Let me offer you a deal, come to my beautiful island, invest your savings in a promising venture and pay no personal or corporate taxes on your profits. Sounds fantastic, right?
Of course, there are a few caveats you should know about before you invest, but I'm sure they won't influence your decision.
First, the island is in a dire financial situation, but its politicians tend to care more about getting re-elected than jumpstarting the economy. Therefore they might try to break their tax agreement with you at any moment in order to raise additional revenues and avoid budget cuts. To be perfectly honest, they already did this a couple of years ago, when during a weekend, they approved an unannounced 4 percent tax on an industry that represents 30 percent of the island's GDP.
Second, over the past decade, the island's police force has been cut in half, which basically means you are on your own in case of an emergency because response times are commonly over one hour.
Third, electricity prices are incredibly high and the service is unreliable, so don't be surprised if you experience multi-day power outages a couple of times a year. Fourth, figuring out how to get permits is close to impossible; you will be better off paying a local with government ties to expedite the process and, even then, it might take months. Still, a great deal, right? Maybe not.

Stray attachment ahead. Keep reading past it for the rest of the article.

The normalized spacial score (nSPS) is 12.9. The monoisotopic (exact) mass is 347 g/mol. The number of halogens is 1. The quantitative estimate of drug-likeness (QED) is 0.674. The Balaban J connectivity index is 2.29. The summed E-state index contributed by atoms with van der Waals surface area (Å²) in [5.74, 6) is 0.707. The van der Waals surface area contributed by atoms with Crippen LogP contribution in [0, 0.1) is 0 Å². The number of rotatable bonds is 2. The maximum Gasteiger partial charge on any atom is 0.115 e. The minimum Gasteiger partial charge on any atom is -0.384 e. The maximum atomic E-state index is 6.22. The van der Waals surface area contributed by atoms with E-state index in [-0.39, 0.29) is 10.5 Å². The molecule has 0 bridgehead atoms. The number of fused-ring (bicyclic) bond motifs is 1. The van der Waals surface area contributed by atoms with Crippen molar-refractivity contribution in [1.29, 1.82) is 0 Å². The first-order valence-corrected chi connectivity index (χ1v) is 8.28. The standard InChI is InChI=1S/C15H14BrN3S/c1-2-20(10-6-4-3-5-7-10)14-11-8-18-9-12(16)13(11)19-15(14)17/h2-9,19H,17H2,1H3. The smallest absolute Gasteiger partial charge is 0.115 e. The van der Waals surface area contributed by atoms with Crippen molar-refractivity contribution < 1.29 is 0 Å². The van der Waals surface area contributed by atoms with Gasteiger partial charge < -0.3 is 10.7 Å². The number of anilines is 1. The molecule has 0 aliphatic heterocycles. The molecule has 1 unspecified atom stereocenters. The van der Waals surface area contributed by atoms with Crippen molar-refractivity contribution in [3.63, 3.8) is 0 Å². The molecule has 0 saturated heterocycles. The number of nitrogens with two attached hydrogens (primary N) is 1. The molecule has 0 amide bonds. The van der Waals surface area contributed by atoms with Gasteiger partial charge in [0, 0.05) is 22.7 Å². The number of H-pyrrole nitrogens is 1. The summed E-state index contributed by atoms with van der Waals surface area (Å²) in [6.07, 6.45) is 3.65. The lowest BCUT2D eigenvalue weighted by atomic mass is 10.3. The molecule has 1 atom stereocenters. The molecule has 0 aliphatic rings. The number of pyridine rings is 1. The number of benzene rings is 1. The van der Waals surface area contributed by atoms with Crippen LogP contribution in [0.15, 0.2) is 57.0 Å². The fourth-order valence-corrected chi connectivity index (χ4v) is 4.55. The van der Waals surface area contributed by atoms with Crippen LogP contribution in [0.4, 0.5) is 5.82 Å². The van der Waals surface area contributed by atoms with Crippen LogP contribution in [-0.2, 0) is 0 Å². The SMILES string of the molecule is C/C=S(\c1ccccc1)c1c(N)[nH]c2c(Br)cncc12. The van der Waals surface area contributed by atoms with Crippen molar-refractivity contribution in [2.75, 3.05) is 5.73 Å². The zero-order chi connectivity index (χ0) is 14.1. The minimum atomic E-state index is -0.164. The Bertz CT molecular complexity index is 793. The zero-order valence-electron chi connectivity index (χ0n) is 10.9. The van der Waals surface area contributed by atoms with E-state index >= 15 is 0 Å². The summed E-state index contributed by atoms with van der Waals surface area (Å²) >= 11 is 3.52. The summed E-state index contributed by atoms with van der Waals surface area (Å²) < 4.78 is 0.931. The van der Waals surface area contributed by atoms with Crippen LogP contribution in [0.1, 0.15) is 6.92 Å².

I wrote this story to expose how tax incentives are close to useless in an unstable political environment. Industries like pharma, which have to invest hundreds of millions of dollars in multi-year projects to build their manufacturing plants, are specially warry of investing in unstable places because they can't just pick up their equipment and leave if conditions change.
Even industries like tech or finance, which could theoretically leave without major expenses, have a hard time moving to a volatile place. Employees are the main asset for these companies, and people don't usually want to move their families to dangerous places where the basic infrastructure is continuously failing.
It is, therefore, no wonder that our economic development efforts over the past decade have barely worked. As the island's financial crisis has worsened, our politicians have failed time and time again to step up and make the hard choices necessary to maintain stability and trust, instead opting for a populist rhetoric. In stark contrast, during the 2008 financial crisis, the Irish government went out of its way to publicly assure the pharmaceutical industry that they would honor their agreements.
Pharma went on to invest over $10 billion in new facilities in Ireland over the next decade, helping the country exit its financial crisis. Meanwhile, in Puerto Rico, the industry's assets have barely changed over the same period and our economy has remained stagnate.
In this new decade, Puerto Rico has an opportunity to learn from Ireland. Our government can kickstart economic development on the island by making the tough decisions necessary to create stability and trustworthiness.